With the tallest sea cliffs in the world, the largest barrier reef system in the United States, and the longest white sand beach in Hawaii, this tiny, modest island offers surprising natural wonders worthy of anyone looking to disconnect and Let Hawaii Happen.
Lana’i – “The Pineapple Isle”
The smallest inhabited island in Hawaii, Lana’i offers big enticements to its visitors. Only 14 kilometres from Maui, yet a world away, Lana’i can feel like two places. The 360-square-kilometre island, known through much of the 20th century for its landscape dominating pineapple fields, has a unique combination of natural beauty, small-town comforts and modern luxury. With three beaches safely and easily accessible, Hulopoe Bay, Kaiolohia and Polihua Beach all sporting stretches of powdery white sand for kilometres, visitors and residents can find themselves suddenly alone on Lana’i.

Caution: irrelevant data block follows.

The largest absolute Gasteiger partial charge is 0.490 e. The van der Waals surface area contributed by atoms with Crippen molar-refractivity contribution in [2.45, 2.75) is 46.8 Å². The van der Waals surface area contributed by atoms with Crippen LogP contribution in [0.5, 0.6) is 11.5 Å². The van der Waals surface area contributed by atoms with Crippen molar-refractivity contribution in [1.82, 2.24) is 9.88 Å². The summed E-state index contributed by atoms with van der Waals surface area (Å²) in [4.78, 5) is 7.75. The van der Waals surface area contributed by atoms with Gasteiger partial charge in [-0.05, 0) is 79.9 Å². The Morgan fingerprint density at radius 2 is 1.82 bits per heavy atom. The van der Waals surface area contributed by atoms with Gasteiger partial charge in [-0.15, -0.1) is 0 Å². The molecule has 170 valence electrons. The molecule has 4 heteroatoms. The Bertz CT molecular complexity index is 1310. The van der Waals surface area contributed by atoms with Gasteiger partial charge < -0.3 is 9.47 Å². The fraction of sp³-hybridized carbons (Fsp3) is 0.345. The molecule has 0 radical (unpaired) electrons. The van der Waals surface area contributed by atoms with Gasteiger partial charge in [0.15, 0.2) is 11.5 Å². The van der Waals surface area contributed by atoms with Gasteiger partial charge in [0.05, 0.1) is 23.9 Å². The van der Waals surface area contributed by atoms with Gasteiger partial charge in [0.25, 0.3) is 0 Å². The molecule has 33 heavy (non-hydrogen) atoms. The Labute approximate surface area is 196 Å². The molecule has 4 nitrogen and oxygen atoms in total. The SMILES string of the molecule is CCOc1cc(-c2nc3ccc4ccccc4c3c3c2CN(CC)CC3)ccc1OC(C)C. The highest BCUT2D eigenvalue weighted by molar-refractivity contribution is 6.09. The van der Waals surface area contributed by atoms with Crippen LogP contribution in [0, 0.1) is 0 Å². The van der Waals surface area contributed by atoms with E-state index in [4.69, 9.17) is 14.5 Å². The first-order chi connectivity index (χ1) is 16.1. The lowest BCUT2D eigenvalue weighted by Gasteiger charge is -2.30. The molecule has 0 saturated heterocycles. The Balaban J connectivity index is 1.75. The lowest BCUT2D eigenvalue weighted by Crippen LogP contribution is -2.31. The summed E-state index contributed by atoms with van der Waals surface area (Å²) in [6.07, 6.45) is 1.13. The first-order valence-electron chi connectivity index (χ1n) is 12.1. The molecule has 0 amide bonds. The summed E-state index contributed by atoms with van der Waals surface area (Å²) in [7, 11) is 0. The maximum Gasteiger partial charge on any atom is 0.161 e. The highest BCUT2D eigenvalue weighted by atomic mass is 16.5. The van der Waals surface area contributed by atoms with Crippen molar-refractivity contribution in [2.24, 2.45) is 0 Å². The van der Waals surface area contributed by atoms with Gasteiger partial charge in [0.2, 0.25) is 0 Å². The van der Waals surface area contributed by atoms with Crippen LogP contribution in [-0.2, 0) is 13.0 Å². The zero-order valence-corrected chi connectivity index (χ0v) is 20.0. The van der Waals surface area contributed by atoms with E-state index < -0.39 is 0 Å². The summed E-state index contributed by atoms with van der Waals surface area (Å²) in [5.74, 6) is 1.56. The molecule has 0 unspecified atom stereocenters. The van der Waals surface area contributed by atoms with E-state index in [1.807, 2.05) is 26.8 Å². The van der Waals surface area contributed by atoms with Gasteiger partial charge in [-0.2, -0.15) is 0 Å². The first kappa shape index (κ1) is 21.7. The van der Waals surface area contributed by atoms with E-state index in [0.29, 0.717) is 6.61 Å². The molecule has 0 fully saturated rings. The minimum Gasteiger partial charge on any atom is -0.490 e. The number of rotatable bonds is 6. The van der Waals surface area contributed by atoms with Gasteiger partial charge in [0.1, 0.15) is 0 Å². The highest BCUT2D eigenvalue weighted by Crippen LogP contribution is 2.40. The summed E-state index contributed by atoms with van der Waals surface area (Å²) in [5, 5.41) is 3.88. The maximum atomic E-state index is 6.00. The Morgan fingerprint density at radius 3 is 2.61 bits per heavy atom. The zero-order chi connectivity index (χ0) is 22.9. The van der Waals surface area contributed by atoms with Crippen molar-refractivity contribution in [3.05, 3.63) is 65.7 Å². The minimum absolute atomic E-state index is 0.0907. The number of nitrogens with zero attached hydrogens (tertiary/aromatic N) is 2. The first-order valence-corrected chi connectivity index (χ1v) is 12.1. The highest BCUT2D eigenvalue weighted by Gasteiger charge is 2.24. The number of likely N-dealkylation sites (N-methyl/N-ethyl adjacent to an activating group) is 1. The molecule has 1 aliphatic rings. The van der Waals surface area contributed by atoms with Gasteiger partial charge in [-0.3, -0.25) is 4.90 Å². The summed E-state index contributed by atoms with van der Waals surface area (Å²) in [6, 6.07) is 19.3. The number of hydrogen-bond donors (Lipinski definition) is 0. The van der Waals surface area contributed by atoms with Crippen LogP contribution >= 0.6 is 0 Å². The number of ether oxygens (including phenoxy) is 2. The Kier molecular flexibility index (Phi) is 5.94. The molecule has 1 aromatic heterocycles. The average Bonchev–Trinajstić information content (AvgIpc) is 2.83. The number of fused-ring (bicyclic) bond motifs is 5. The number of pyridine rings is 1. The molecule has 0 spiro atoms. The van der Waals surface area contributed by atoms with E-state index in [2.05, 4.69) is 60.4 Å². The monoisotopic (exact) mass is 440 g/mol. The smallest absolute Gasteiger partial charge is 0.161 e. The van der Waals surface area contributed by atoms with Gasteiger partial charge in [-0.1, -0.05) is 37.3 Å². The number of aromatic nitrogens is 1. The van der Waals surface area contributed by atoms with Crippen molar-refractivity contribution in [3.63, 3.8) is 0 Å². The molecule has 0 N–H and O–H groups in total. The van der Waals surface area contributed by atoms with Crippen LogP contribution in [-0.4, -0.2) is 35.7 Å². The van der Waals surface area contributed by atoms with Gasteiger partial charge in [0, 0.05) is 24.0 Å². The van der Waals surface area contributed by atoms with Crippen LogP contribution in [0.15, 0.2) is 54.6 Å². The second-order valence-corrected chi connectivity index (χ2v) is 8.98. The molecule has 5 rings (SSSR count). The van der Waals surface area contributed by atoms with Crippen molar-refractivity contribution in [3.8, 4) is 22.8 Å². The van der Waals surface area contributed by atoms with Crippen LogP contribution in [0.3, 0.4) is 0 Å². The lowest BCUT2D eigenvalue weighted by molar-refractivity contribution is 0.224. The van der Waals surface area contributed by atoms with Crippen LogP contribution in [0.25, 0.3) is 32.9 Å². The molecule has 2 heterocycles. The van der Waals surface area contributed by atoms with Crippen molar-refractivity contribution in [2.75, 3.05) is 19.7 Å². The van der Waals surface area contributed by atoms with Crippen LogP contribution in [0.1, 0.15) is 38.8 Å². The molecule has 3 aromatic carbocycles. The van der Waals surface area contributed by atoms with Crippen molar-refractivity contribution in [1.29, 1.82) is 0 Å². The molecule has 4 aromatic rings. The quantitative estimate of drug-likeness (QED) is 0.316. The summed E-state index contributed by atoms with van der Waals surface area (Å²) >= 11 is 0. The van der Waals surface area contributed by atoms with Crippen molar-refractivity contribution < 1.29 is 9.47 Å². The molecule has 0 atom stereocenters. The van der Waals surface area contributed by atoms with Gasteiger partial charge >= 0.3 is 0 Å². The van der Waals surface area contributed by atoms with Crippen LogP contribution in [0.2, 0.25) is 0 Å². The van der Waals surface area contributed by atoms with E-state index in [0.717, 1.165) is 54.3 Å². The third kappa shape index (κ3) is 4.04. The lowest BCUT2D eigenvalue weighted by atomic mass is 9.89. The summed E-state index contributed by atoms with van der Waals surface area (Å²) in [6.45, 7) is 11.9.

Once known for its pineapple plantation days, Lana’i’s culture is not only paved by the industrial farming of the sweet fruit, but also deeply rooted in ancient Hawaiian traditions. Recently, however, Lana’i’s been making headlines after tech tycoon Larry Ellison bought 98 percent of the island from L.A. billionaire David Murdock.
Ni’ihau – “The Forbidden Isle”
Ni’ihau is the seventh largest Hawaiian Island. It’s known as the Forbidden Isle because it’s generally off-limits to all but relatives of the island’s owners, U.S. Navy personnel and government officials. There are a few supervised activity tours and hunting safaris that opened to tourists in the late 1980s, but for the most part, the island remains fairly isolated from the rest of civilization. Only about 200 people live on Ni’ihau.
Kaho’olawe – “The Target Isle“
Kaho’olawe is the smallest of the islands. It became known as the “The Target Isle” after serving as a training ground of the U.S. Army during WWII. Today, the state still prohibits the public from accessing the island because there is no way to guarantee that it is free of unexploded bombs. It is the only Hawaiian island that is uninhabited.